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      Dagan: Shalit Deal Steals Gilad's Thunder

      Former Mossad Chief Meir Dagan: Gilad Shalit should not be treated as a hero as the price paid for his release precludes this.
      By Elad Benari
      First Publish: 11/3/2011, 6:14 AM

      Meir Dagan
      Meir Dagan
      Flash 90

      Former Mossad Chief Meir Dagan sharply criticized on Wednesday the deal Israel made with Hamas to release 1,027 terrorists in exchange for kidnapped Israeli soldier Gilad Shalit.

      Speaking at a conference in Tel Aviv, Dagan said, “The price we paid in this deal is problematic. There are quite a few risks in this deal.”

      While Dagan said he was happy to see Shalit return home to his family, he said that the celebrations around his return had been excessive.

      “I’m glad he came home,” he said. “There is not one person in this room who did not shed a tear when he saw Shalit embrace his parents, but the ceremony and the celebration, and the fact that the Prime Minister received him as a hero seems a little excessive to me.”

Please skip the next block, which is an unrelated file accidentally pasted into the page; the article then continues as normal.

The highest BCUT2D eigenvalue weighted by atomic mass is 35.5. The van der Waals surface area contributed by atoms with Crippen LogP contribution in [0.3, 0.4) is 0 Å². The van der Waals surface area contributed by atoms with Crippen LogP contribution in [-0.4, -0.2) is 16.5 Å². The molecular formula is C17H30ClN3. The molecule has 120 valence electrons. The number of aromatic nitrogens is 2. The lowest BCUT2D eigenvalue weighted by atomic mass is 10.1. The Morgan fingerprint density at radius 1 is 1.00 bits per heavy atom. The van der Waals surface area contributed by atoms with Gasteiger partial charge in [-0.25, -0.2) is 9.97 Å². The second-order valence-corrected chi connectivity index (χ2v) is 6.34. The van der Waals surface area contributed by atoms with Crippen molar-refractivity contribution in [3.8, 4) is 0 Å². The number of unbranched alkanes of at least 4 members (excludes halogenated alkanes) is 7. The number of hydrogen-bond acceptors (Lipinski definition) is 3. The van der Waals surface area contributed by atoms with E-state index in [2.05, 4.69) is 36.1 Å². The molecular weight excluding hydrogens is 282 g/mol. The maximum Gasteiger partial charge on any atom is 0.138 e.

“I was not thrilled by the fact that the Prime Minister personally came to greet Shalit,” Dagan admitted. “It seems a little problematic to present Shalit as a hero."

      Dagan was not referring to how the IDF soldier withstood captivity and how bravely he spoke during his interview in Egypt, but to what Israel did to release him.

      Dagan also admitted that while the price Israel paid for Shalit was a heavy one, it had no choice because Israeli intelligence had failed in locating him.

      “I am aware of the fact that a soldier should be brought home and that the country should do everything it can to get him back,” he said. “Unfortunately, in this case, the intelligence community failed. We could not come up with an alternative and therefore we had no choice but sign a deal under these conditions.”

      After he left office and could speak freely, Dagan was quick to accuse the Netanyahu government of being irresponsible when it comes to Iran.

      He publicly warned against attacking Iran, saying that an aerial attack on the Islamic Republic’s nuclear facilities would be a “foolish idea, the stupidest thing I have ever heard.” This criticism cost him his diplomatic passport.

      While Dagan refused to speak again on the Iranian issue, which has picked up steam and is being discussed extensively in the media over the past few days, he addressed criticism of the open discussion by MK Benny Begin and comments made by Finance Minister Yuval Steinitz, who had said Dagan should be placed on trial for security offenses because of his public criticism of the government.

      “The people who placed the Iranian problem in the headlines are the Prime Minister and the Minister of Defense,” Dagan said. “They said everything is open and that they are seriously considering a military option, and ever since everyone’s been talking about it. If you want to put me on trial, go ahead.”